p. 46

There are other cases where the Jewish and Islamic distinctions are likewise muddled. Yet there are still some good lines and set-pieces which cleverly play on expectations, such as the origin of the “Messiah”

Chaim knew exactly what he wanted: “Take me instead!”

“What?” The rabbi’s eyebrows came down and together in a scowl that should have petrified Chaim.
p.g 393

The context being a very odd take on Paul:

For scarcely for a righteous man will one die; yet perhaps for a good man someone would even dare to die. 8 But God demonstrates His own love toward us, in that while we were still sinners, Christ died for us.
Romans 5:7-8

and the loneliness of the Messiah:

Before this started, Eric hadn’t worried about the Messiah. He’d never imagined Him as the loneliest guy in town. Judging by Chaim Avigad, that came with the package.
pg. 446

being an unstated commentary on Matthew:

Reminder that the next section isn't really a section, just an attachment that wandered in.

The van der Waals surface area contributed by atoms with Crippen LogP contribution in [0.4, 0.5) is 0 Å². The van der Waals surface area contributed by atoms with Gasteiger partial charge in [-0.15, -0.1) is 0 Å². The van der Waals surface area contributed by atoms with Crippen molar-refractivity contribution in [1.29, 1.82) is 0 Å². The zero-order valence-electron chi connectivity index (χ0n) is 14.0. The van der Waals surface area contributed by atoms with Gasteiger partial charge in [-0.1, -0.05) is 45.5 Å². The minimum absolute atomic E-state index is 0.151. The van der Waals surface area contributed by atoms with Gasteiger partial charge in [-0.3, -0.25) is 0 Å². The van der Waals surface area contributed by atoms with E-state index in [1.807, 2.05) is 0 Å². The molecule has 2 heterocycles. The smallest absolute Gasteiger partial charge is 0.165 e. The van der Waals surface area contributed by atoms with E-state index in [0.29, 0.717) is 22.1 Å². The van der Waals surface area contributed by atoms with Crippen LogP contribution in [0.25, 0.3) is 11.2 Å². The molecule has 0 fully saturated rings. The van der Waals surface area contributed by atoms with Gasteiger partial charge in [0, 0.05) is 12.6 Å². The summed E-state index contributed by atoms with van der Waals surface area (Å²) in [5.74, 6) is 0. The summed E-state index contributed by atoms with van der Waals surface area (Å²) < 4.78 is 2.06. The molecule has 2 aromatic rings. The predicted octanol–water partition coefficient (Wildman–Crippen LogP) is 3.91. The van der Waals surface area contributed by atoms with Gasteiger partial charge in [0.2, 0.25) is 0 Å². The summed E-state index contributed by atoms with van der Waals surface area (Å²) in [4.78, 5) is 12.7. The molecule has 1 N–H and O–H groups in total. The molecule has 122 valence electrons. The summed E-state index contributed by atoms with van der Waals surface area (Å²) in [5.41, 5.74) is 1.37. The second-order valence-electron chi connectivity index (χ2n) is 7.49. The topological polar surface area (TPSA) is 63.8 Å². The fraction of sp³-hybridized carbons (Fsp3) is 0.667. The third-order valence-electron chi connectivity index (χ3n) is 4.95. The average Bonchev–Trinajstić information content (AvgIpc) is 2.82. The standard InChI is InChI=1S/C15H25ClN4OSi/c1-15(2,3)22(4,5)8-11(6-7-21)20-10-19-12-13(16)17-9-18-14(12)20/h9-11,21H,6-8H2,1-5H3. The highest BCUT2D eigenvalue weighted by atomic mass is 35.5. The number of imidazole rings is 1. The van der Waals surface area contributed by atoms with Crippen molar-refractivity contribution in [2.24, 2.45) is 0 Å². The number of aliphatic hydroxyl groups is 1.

Now from the sixth hour until the ninth hour there was darkness over all the land. And about the ninth hour Jesus cried out with a loud voice, saying, “Eli, Eli, lama sabachthani?” that is, “My God, My God, why have You forsaken Me?”
Matthew 27:45-46

I wanted more of the historical strengths of Turtledove’s earlier works. When Turtledove writes about history he’s on solid ground, and the result is great:

“Then this is yet the Kingdom of Judah?” he asked.
“This is Israel,” Chaim answered.
“The northern kingdom, the false line, have conquered the true, holy realm?” The ancient Jew sounded horrified.
pg. 432